Fred, your right.

I find that everyone we now shoot for has either grown up or become very use to the post production era, especially in stills.   I don’t think a scene doesn’t go by where someone says “you can fix that in post . . . right?”

They believe and are right that anything can be done in post, but it has to be done by a very good team and it takes time.

Now that clients want motion, many times from the same project they think motion post is as simple as stills and will refer to some movie that looks organic but in reality has some green screen or matted portion in every scene.

What they don’t do is look at the credits and see the 300 post production artists, spread across three effects companies and 2 years of work. 

We shot a video targeted for China where the scene was a family pulls up in a vehicle and gets out, goes into an airport.   We took great pains in selecting a vehicle popular in China, changed the license plates, removed the vehicles logos except for one that could not be removed.

Their legal dept wanted the logos removed and same with any naming.    I called my effects guy who is quite reasonable but they choked on the price, so I made stills of the areas, retouched them in PS, then tracked them.   It took three long days, so there wasn’t any savings.

It’a interesting that when I go through the work I’m most proud of it was 99% organic with little post work, but today that’s very rare. 

But yes, it's the mac dudes which is ok as long as I'm not the mac dude.

IMO

BC

fredjeang2

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Re: Black and White in camera ?
« Reply #12 on: January 10, 2018, 06:38:56 PM »


Fred, your right.

I find that everyone we now shoot for has either grown up or become very use to the post production era, especially in stills.   I don’t think a scene doesn’t go by where someone says “you can fix that in post . . . right?”

They believe and are right that anything can be done in post, but it has to be done by a very good team and it takes time.

Now that clients want motion, many times from the same project they think motion post is as simple as stills and will refer to some movie that looks organic but in reality has some green screen or matted portion in every scene.

What they don’t do is look at the credits and see the 300 post production artists, spread across three effects companies and 2 years of work. 

We shot a video targeted for China where the scene was a family pulls up in a vehicle and gets out, goes into an airport.   We took great pains in selecting a vehicle popular in China, changed the license plates, removed the vehicles logos except for one that could not be removed.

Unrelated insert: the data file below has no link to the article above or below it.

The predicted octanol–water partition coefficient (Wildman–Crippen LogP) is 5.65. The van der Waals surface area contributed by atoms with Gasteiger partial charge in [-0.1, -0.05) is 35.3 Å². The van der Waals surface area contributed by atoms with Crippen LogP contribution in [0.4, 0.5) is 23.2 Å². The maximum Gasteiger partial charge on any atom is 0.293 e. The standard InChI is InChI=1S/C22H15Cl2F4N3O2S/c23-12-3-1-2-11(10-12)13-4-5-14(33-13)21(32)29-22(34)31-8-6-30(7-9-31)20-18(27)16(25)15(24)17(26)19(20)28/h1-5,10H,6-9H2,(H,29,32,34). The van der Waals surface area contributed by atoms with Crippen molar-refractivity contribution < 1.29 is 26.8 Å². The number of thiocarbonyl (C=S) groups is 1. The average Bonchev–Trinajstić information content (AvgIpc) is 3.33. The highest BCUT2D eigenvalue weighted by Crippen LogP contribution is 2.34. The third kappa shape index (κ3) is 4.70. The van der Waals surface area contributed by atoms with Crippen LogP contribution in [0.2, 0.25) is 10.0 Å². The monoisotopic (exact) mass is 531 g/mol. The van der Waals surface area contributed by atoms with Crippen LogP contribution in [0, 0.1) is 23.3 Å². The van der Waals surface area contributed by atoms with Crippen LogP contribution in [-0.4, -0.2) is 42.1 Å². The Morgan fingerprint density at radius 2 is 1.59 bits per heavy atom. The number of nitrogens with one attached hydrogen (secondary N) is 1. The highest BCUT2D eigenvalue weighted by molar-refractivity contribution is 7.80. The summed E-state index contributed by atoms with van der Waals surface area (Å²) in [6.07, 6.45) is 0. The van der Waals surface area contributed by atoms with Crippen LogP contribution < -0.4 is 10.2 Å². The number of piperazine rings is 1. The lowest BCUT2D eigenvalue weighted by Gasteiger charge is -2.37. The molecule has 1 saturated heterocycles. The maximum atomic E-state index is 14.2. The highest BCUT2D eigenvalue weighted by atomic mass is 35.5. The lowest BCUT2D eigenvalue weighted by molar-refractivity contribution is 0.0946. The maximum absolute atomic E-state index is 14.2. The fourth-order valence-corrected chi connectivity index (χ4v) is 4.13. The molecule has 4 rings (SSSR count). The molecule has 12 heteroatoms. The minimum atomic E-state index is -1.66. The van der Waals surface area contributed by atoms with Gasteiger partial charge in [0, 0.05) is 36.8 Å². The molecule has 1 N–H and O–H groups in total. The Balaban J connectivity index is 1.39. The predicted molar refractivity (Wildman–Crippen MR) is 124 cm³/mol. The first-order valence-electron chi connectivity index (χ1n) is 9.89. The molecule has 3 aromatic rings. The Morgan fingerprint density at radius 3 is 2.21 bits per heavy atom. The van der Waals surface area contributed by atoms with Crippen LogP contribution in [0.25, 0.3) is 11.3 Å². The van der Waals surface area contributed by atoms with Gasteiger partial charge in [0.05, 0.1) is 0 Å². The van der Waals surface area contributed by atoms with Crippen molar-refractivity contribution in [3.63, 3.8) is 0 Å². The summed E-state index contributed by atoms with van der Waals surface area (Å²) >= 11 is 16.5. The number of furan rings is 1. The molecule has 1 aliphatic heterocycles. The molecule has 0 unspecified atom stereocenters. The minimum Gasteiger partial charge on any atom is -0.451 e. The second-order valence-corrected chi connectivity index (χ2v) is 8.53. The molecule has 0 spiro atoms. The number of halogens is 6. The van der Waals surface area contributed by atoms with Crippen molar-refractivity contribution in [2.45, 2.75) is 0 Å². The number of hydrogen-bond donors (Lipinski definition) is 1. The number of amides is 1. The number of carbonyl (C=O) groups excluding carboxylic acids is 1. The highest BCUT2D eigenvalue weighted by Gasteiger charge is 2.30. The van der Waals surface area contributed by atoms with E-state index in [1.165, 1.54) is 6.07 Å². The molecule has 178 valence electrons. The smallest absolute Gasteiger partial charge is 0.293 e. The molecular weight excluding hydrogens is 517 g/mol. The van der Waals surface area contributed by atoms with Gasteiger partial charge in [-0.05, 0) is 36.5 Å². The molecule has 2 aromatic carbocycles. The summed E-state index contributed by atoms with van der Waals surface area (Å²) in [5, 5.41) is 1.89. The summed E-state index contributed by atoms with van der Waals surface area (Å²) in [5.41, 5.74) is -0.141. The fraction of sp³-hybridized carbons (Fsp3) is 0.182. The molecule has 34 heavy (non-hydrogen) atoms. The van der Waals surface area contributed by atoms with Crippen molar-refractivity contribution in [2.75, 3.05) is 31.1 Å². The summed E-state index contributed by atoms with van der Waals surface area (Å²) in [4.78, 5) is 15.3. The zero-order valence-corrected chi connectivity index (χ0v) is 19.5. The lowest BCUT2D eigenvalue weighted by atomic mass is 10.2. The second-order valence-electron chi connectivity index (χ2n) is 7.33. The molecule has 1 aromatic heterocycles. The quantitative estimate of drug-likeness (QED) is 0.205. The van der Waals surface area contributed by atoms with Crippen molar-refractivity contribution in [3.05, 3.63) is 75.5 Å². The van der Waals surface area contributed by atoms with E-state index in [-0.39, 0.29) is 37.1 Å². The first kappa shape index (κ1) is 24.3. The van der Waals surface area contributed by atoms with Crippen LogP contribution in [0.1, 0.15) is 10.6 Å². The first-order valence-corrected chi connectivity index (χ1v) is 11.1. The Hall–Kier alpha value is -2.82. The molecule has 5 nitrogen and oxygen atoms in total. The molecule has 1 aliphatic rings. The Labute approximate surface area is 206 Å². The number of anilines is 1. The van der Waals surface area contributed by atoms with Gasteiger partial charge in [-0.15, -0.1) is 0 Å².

Their legal dept wanted the logos removed and same with any naming.    I called my effects guy who is quite reasonable but they choked on the price, so I made stills of the areas, retouched them in PS, then tracked them.   It took three long days, so there wasn’t any savings.

It’a interesting that when I go through the work I’m most proud of it was 99% organic with little post work, but today that’s very rare. 

But yes, it's the mac dudes which is ok as long as I'm not the mac dude.

IMO

BC
it's been some time since I didn't dig in your site
And the "new" version is really good. Very well optimized on cell phone
And the motion showcase is very agile, no bad streaming, easy to review.
Fast, efficient and professional.
Well done indeed!
Some really really good color work too.
No teal-and-orange cliché. Great imagery. Bravo.
« Last Edit: January 12, 2018, 05:15:32 AM by fredjeang2 »
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bcooter

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Re: Black and White in camera ?
« Reply #13 on: January 20, 2018, 06:54:40 AM »

it's been some time since I didn't dig in your site
And the "new" version is really good. Very well optimized on cell phone
And the motion showcase is very agile, no bad streaming, easy to review.
Fast, efficient and professional.
Well done indeed!
Some really really good color work too.
No teal-and-orange cliché. Great imagery. Bravo.

Thank you Fred, as you know showing your work in a vehicle is never finished and can consume all of your spare time.

Maybe soon we will finish it.

Thanks

BC

fredjeang2

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Re: Black and White in camera ?
« Reply #14 on: February 06, 2018, 08:45:12 PM »

Fred,
Thanks, glad you like it! The Monochrome does not have any bayer filters in front of the sensor, so the resulting image is much, much cleaner. In addition it has a longer reach into spectral sensitivity on both ends. That said, in case you want to alter the color to grayscale conversion you have to do it in camera (via lens filtration, like it used to be with b/w film). We pulled stills from these clips you probably won´t believe it´s from a video camera. While the captured image is in RGB format (which is strange enough due to size) all channels contain the same information, there was no need for any "color" tweaks, I usually use Redgamma 2 as I feel it has the nicest and most organic overall feel. BTW, we also needed few color shots in there that have been converted in post and I had a hard time to get them kinda matched (still feel they suck if directly compared) Cheers!
Wao Ulf: The geckos are amazing!! I absolutly love them.